Be sure you change the .txt file extension to .py.  If all goes well, you should now see the Python syntax is highlighted in different colors in the JupyterLab editor panel.

Note

Be sure to save your temp_converter.py file after making your changes.

We’ll return later to some best practices for writing script files, but for now let’s continue with how to use our functions saved in the Python file we just created.

Functions such as the ones we just created can also be saved in a script file and called from Jupyter notebooks in JupyterLab. In fact, quite often it is useful to create a dedicated function library for functions that you use frequently, when doing data analysis, for example. Basically this is done by listing useful functions in a single .py file from which you can then import and use them whenever needed.

### Saving functions in a script file¶

Basically, we’ve just seen how to save some functions to a script file. Let’s now add the other functions we had been using to our script. Simply copy and paste the text below into your temp_converter.py file leaving one blank line between each function.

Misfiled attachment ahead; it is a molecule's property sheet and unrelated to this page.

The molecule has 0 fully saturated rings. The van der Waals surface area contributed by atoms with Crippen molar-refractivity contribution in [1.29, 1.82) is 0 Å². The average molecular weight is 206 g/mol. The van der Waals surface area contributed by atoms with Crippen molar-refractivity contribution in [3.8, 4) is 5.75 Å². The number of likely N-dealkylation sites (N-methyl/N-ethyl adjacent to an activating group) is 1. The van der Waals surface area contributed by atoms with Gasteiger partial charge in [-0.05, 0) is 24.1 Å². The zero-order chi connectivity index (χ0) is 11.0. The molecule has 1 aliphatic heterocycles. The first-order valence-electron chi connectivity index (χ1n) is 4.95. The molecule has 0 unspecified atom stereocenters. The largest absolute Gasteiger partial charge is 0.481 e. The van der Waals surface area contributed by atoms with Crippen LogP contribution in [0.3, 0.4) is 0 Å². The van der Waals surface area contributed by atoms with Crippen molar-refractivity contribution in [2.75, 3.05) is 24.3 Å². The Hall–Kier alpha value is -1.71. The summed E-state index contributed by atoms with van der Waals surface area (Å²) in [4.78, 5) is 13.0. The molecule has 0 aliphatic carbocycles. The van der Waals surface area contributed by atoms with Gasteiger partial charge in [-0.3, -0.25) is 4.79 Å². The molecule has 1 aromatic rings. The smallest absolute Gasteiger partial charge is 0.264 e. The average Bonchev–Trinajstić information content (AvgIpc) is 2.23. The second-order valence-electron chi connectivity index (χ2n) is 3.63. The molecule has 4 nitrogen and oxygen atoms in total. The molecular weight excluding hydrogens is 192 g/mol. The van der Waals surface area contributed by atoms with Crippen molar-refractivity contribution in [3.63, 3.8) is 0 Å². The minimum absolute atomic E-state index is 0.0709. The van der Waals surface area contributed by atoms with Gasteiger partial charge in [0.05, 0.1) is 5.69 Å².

def kelvinsToCelsius(tempKelvins):
return tempKelvins - 273.15

def kelvinsToFahrenheit(tempKelvins):
tempCelsius = kelvinsToCelsius(tempKelvins)
tempFahr = celsiusToFahr(tempCelsius)
return tempFahr


Don’t forget to save your changes!

## Calling functions from a script file¶

Now that we have saved our temperature conversion functions into a script file we can start using them.

### Making sure we’re in the right working directory¶

Hopefully you have saved you temp_converter.py file in the same location as this Jupyter notebook (functions.ipynb). If so, that’s good, but we need to do one more thing to be able to start working with it. We need to change the working directory in JupyterLab to be the one where the temp_converter.py exists.

First, we can check where we are working currently using an IPython magic command called %ls.

:

%ls

__pycache__/           img/                   temp_converter.py
functions.ipynb        modules.ipynb          writing-scripts.ipynb


Your output from %ls probably looks different than that above, but don’t worry. %ls allows us to see the files located in the directory where we are currently working.